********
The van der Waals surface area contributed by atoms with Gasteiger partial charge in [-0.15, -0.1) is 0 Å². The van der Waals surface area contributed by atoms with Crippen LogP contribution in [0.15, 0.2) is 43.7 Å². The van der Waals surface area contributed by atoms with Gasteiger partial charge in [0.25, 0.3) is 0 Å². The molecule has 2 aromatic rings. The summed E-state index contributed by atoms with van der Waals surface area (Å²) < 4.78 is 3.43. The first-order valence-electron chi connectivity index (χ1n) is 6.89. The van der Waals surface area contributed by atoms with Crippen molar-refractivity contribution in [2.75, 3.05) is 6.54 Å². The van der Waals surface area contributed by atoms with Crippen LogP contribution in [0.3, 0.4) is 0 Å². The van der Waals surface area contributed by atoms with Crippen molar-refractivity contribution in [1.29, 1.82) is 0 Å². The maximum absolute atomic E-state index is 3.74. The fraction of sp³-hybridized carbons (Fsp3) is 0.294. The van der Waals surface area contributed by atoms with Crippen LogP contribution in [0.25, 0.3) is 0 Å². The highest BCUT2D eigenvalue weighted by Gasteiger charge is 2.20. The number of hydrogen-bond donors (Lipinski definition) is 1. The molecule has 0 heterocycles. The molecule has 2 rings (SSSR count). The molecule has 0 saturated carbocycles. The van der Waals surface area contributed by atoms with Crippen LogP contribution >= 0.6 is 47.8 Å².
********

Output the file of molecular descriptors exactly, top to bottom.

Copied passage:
The van der Waals surface area contributed by atoms with Gasteiger partial charge in [-0.15, -0.1) is 0 Å². The van der Waals surface area contributed by atoms with Crippen LogP contribution in [0.15, 0.2) is 43.7 Å². The van der Waals surface area contributed by atoms with Gasteiger partial charge in [0.25, 0.3) is 0 Å². The molecule has 2 aromatic rings. The summed E-state index contributed by atoms with van der Waals surface area (Å²) < 4.78 is 3.43. The first-order valence-electron chi connectivity index (χ1n) is 6.89. The van der Waals surface area contributed by atoms with Crippen molar-refractivity contribution in [2.75, 3.05) is 6.54 Å². The van der Waals surface area contributed by atoms with Crippen LogP contribution in [0.3, 0.4) is 0 Å². The van der Waals surface area contributed by atoms with Crippen molar-refractivity contribution in [1.29, 1.82) is 0 Å². The maximum absolute atomic E-state index is 3.74. The fraction of sp³-hybridized carbons (Fsp3) is 0.294. The van der Waals surface area contributed by atoms with Crippen LogP contribution in [0.25, 0.3) is 0 Å². The highest BCUT2D eigenvalue weighted by Gasteiger charge is 2.20. The number of hydrogen-bond donors (Lipinski definition) is 1. The molecule has 0 heterocycles. The molecule has 2 rings (SSSR count). The molecule has 0 saturated carbocycles. The van der Waals surface area contributed by atoms with Crippen LogP contribution >= 0.6 is 47.8 Å².